This checklist for drafting an answer to a complaint and list of best practices is part of my Colorado Litigation Checklist approach to litigation knowledge management and litigation strategy.
- Calendar the deadline to file an answer or other responsive pleading: within 21 days after being served with the summons and complaint in Federal Court, F.R.C.P. 12(a), or within 20 days after service of the summons and complaint in Colorado, C.R.C.P. 12(a).
- Consider asking for an extension of time to answer or otherwise respond (be sure to state "or otherwise respond," or opposing party could argue any motion under Rule 12(b) is untimely).
- Begin to build a litigation plan for this lawsuit (review legal requirements for claims asserted, discuss claims with client, etc.).
- Identify the required elements of all claims asserted (part of the litigation plan).
- Determine if a complaint in state court can and should be removed to federal court.
- Determine whether there are grounds to file a motion to dismiss, a motion for a more definite statement, or a motion to strike.
- Determine whether venue is proper, and file a motion for a change of venue if appropriate.
- Respond appropriately to each allegation in complaint:
-- Admit or deny any allegation that is either true or false in its entirety.
-- Admit any portion of allegation which is true, stating "defendant denies the remainder of the allegations contained in Paragraph X of the complaint."
-- Where you have insufficient knowledge to admit or deny, state so, but conclude that "and therefore defendant denies the allegations of Paragraph X of the complaint."
-- If an allegation states a legal conclusion, state so and add that "therefore no response is required. However, to the extent a response is required, defendant denies the allegations of Paragraph X."
-- If an allegation makes a conclusion about the meaning of a legal document or purports to summarize such document, state that "the document speaks for itself and no response is required. However, to the extent a response is required, defendant denies the allegations of Paragraph X."
- Include a reservation of rights and general denial: "defendant denies that plaintiff is entitled to judgment in its favor or for any relief whatsoever, including the relief requested in paragraphs (x) through (x) of plaintiff’s prayer for relief. Defendant denies any allegations in the complaint to which it did not specifically respond. Defendant reserves the right to assert any additional and further defenses as may be revealed by discovery or otherwise."
- Identify and plead all appropriate affirmative defenses (alternately called additional defenses). Despite the reservation of rights above, it may not be possible to amend an answer to add affirmative defenses at a later date, so review a comprehensive list of affirmative defenses.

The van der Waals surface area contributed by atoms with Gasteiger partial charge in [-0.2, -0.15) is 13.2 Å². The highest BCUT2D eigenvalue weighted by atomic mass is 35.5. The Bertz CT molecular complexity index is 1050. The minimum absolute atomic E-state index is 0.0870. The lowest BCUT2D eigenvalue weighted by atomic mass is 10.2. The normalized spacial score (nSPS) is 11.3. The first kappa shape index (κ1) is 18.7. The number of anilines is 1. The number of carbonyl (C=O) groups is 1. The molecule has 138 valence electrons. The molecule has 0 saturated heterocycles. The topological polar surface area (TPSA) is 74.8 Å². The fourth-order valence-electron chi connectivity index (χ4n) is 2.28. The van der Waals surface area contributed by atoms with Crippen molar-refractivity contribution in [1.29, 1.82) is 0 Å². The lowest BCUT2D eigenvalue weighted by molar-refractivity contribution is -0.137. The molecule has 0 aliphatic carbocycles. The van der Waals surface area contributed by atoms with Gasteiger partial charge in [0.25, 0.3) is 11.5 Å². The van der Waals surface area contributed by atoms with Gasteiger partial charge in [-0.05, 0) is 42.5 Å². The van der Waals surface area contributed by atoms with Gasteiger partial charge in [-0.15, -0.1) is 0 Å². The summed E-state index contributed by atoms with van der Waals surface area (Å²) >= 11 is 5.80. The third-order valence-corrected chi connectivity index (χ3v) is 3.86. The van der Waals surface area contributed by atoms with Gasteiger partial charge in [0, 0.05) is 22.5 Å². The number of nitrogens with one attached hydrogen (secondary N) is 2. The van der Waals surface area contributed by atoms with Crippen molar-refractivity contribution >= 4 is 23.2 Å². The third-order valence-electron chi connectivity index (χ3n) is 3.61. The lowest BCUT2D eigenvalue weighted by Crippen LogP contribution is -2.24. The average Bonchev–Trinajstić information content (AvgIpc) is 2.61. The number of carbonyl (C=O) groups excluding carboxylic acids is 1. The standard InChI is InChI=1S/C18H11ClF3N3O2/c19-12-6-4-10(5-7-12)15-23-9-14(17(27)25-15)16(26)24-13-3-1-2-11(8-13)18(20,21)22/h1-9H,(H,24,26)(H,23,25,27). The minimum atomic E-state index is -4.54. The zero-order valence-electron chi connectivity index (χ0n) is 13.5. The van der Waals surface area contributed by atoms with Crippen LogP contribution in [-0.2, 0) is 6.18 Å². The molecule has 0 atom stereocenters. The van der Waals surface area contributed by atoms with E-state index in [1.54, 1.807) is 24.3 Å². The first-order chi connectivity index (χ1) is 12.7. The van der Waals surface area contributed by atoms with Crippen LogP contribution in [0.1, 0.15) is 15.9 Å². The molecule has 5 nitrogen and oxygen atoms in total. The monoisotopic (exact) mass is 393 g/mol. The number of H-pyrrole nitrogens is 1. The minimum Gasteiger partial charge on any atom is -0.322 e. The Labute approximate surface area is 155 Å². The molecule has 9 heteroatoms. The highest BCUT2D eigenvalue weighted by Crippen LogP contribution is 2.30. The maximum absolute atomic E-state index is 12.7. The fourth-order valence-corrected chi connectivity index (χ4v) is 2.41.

- Determine whether it is appropriate to file a counterclaim, a cross-claim, a third-party complaint, or to move to join additional defendants to this action. Per F.R.C.P. 13(a) and C.R.C.P. 13(a), if a counterclaim "arises out of the transaction or occurrence that is the subject matter of the opposing party's claim" and "does not require adding another party over whom the court cannot acquire jurisdiction," then it is a compulsory counterclaim and must be asserted concurrently with the answer.
Thoughts & Best Practices:
- When considering a motion to dismiss that will likely result in the opportunity to amend the pleading or a motion for more a definite statement, weigh whether the advantage gained by forcing the plaintiff to re-plead or amend will outweigh the disadvantage of highlighting the weaknesses in plaintiff's complaint so that they can be fixed. Would it be better to save this argument for a motion for summary judgment, or even for trial?
- Consider what advantages can be gained by electing to admit some allegations that could be properly contested--e.g. cost control, reduction in scope of discovery, narrowing the issues to those where your client has the more compelling argument, etc.?
Jeff Vail is a business litigation attorney in Denver, Colorado. Visit www.vail-law.com for more information.
This answer checklist and list of best practices is part of my Colorado Litigation Checklist approach to litigation knowledge management and litigation strategy.